Facebook is missing election misinformation in Brazil ads
By BARBARA ORTUTAY, AP Technology Writer
Facebook has failed to spot blatant election-related misinformation in ads ahead of Brazil’s 2022 election, a new report from Global Witness has found, continuing a pattern of not catching material that violates its policies, which the group considers labeled “alarming”.
The ads contained false information about the country’s upcoming elections, such as promoting the wrong election date, incorrect voting methods and questioning the integrity of the election.
This is the fourth time the London-based nonprofit has tested Meta’s ability to uncover blatant violations of the rules of its most popular social media platform — and the fourth such test that Facebook has failed. In the previous three instances, Global Witness submitted ads containing violent hate speech to see if Facebook’s controls — either human reviewers or artificial intelligence — would detect them. They have not.
“Facebook has identified Brazil as one of its priority countries in which to invest dedicated resources to combat election-related disinformation,” said Jon Lloyd, Senior Advisor at Global Witness. “So we really wanted to test their systems and give them enough time to act. And with the US Midterms around the corner, Meta just has to get this right – and do it now.”
Brazil’s national elections will be held on October 2 amid high tension and disinformation that threatens to discredit the electoral process. Facebook is the country’s most popular social media platform. In a statement, Meta said it was “preparing extensively for the 2022 elections in Brazil.”
“We have implemented tools that promote reliable information and flag election-related posts, established a direct channel for the Supreme Electoral Court to send us potentially harmful content for review, and continue to work closely with Brazilian authorities and researchers,” the company said.
In 2020, Facebook began requiring advertisers who want to run ads related to elections or politics to complete an authorization process and include a “Paid for by” disclaimer on those ads, similar to what is done in the US. when Russia used rubles to pay for political ads aimed at fomenting divisions and unrest among Americans.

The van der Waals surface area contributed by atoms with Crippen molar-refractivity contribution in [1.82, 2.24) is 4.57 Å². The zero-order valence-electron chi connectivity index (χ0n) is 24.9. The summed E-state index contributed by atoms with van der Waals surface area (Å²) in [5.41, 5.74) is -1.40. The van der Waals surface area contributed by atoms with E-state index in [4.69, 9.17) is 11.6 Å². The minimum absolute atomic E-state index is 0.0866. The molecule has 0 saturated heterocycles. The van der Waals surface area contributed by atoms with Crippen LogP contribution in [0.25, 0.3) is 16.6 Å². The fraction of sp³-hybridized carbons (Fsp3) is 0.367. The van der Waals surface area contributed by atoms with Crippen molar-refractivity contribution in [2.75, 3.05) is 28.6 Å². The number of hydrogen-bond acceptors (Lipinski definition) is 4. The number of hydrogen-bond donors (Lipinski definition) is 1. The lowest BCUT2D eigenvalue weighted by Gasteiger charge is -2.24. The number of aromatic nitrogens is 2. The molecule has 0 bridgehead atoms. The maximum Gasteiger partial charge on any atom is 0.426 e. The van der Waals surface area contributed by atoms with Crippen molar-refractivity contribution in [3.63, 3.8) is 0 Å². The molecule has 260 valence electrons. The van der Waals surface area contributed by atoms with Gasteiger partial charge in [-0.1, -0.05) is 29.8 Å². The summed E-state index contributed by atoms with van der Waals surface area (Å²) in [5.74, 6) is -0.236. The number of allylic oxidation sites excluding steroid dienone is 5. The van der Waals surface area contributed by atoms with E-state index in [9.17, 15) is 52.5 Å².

Global Witness said it broke those rules when it submitted the test ads (which were approved for publication but never actually published). The group placed the ads from outside of Brazil, from Nairobi and London, which should have raised red flags.
It also didn’t require a “paid by” disclaimer to appear on the ads, and it didn’t use a Brazilian payment method — all safeguards Facebook put in place to prevent abuse of its platform by malicious actors trying to interfere in elections the world.
“It is very clear from the results of this and other research that their content moderation skills and the integrity systems they employ to mitigate some of the risk during election periods are simply not working,” Lloyd said.
The group uses ads as a test, not regular posts, because Meta claims they hold ads to an “even stricter” standard than regular, unpaid posts, according to their paid ads help page.
But judging by the four investigations, Lloyd said that wasn’t really clear.
“We have to constantly take Facebook at its word. And without a verified independent third-party audit, we just can’t blame Meta or other tech companies for what they say they’re doing,” he said.
Global Witness submitted 10 ads to Meta that appeared to violate its policies regarding election-related advertising. For example, they contained false information about when and where to vote and questioned the integrity of Brazil’s voting machines – an echo of disinformation used by malicious actors to destabilize democracies around the world.
This will be the first election in Brazil since far-right President Jair Bolsonaro, who is seeking re-election, came to power. Bolsonaro has repeatedly attacked the integrity of the country’s electoral system.
“Disinformation played a big part in the 2018 election, and this year’s election is already marred by reports of widespread disinformation being poured from the very top: Bolsonaro is already sowing doubts about the legitimacy of the election result, inspiring fears of a US-inspired election Wahl Leads ‘Stop the Steal’ Style Jan. 6 Coup Attempt,” Global Witness said.
In its previous research, the group found that Facebook did not catch hate speech in Myanmar, where ads used an insult to refer to people of East Indian or Muslim origin and call for their deaths; in Ethiopia, where the ads used dehumanizing hate speech incited the killing of people belonging to each of Ethiopia’s three main ethnic groups; and in Kenya, where reports spoke of beheadings, rapes and bloodshed.
Copyright 2022 The Associated Press. All rights reserved. This material may not be published, broadcast, transcribed or redistributed.